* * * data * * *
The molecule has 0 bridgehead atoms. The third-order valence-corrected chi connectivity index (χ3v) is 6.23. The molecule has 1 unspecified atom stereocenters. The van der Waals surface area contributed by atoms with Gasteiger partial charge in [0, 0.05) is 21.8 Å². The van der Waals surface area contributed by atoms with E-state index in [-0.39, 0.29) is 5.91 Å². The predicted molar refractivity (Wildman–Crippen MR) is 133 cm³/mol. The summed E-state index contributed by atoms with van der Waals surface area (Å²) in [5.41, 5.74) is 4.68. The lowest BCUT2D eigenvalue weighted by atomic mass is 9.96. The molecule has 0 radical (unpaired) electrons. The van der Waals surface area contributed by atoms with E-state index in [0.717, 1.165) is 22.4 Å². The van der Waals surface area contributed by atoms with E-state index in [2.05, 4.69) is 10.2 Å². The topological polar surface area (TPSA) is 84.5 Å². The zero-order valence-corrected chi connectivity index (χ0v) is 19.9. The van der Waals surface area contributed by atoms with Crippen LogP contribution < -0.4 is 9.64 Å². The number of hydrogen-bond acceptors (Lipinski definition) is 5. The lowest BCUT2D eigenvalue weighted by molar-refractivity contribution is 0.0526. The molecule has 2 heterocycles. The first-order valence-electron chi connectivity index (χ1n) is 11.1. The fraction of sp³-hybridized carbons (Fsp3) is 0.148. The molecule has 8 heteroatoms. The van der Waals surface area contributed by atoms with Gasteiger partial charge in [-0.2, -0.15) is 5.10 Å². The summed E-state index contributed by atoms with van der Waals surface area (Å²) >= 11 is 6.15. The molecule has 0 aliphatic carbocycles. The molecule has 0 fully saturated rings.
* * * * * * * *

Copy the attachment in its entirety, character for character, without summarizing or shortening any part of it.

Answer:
The molecule has 0 bridgehead atoms. The third-order valence-corrected chi connectivity index (χ3v) is 6.23. The molecule has 1 unspecified atom stereocenters. The van der Waals surface area contributed by atoms with Gasteiger partial charge in [0, 0.05) is 21.8 Å². The van der Waals surface area contributed by atoms with E-state index in [-0.39, 0.29) is 5.91 Å². The predicted molar refractivity (Wildman–Crippen MR) is 133 cm³/mol. The summed E-state index contributed by atoms with van der Waals surface area (Å²) in [5.41, 5.74) is 4.68. The lowest BCUT2D eigenvalue weighted by atomic mass is 9.96. The molecule has 0 radical (unpaired) electrons. The van der Waals surface area contributed by atoms with E-state index in [0.717, 1.165) is 22.4 Å². The van der Waals surface area contributed by atoms with E-state index in [2.05, 4.69) is 10.2 Å². The topological polar surface area (TPSA) is 84.5 Å². The zero-order valence-corrected chi connectivity index (χ0v) is 19.9. The van der Waals surface area contributed by atoms with Crippen LogP contribution < -0.4 is 9.64 Å². The number of hydrogen-bond acceptors (Lipinski definition) is 5. The lowest BCUT2D eigenvalue weighted by molar-refractivity contribution is 0.0526. The molecule has 2 heterocycles. The first-order valence-electron chi connectivity index (χ1n) is 11.1. The fraction of sp³-hybridized carbons (Fsp3) is 0.148. The molecule has 8 heteroatoms. The van der Waals surface area contributed by atoms with Gasteiger partial charge in [-0.2, -0.15) is 5.10 Å². The summed E-state index contributed by atoms with van der Waals surface area (Å²) >= 11 is 6.15. The molecule has 0 aliphatic carbocycles. The molecule has 0 fully saturated rings.